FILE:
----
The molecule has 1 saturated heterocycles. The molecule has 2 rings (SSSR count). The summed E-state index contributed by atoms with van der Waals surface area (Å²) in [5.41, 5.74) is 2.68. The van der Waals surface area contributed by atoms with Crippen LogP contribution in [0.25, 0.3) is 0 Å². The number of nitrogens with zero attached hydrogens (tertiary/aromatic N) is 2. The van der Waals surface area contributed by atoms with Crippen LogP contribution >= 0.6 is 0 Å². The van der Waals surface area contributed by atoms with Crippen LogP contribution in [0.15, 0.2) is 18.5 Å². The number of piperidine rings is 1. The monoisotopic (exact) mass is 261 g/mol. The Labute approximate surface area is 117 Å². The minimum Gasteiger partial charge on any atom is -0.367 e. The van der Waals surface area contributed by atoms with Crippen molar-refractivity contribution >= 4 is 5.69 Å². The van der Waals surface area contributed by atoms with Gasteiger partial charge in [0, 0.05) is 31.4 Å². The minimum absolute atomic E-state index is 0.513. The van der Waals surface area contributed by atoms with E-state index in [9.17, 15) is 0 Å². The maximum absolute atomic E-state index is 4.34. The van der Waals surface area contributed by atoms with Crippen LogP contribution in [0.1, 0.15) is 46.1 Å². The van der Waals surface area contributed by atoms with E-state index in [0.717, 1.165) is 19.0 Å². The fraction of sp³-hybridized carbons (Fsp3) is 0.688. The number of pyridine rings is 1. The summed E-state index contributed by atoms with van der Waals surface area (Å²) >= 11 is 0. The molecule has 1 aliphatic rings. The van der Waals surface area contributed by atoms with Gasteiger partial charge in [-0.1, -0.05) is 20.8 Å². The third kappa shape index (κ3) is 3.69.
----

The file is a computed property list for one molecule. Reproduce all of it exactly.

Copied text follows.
The molecule has 1 saturated heterocycles. The molecule has 2 rings (SSSR count). The summed E-state index contributed by atoms with van der Waals surface area (Å²) in [5.41, 5.74) is 2.68. The van der Waals surface area contributed by atoms with Crippen LogP contribution in [0.25, 0.3) is 0 Å². The number of nitrogens with zero attached hydrogens (tertiary/aromatic N) is 2. The van der Waals surface area contributed by atoms with Crippen LogP contribution >= 0.6 is 0 Å². The van der Waals surface area contributed by atoms with Crippen LogP contribution in [0.15, 0.2) is 18.5 Å². The number of piperidine rings is 1. The monoisotopic (exact) mass is 261 g/mol. The Labute approximate surface area is 117 Å². The minimum Gasteiger partial charge on any atom is -0.367 e. The van der Waals surface area contributed by atoms with Crippen molar-refractivity contribution >= 4 is 5.69 Å². The van der Waals surface area contributed by atoms with Gasteiger partial charge in [0, 0.05) is 31.4 Å². The minimum absolute atomic E-state index is 0.513. The van der Waals surface area contributed by atoms with E-state index in [9.17, 15) is 0 Å². The maximum absolute atomic E-state index is 4.34. The van der Waals surface area contributed by atoms with Crippen LogP contribution in [0.1, 0.15) is 46.1 Å². The van der Waals surface area contributed by atoms with E-state index in [0.717, 1.165) is 19.0 Å². The fraction of sp³-hybridized carbons (Fsp3) is 0.688. The number of pyridine rings is 1. The summed E-state index contributed by atoms with van der Waals surface area (Å²) >= 11 is 0. The molecule has 1 aliphatic rings. The van der Waals surface area contributed by atoms with Gasteiger partial charge in [-0.1, -0.05) is 20.8 Å². The third kappa shape index (κ3) is 3.69.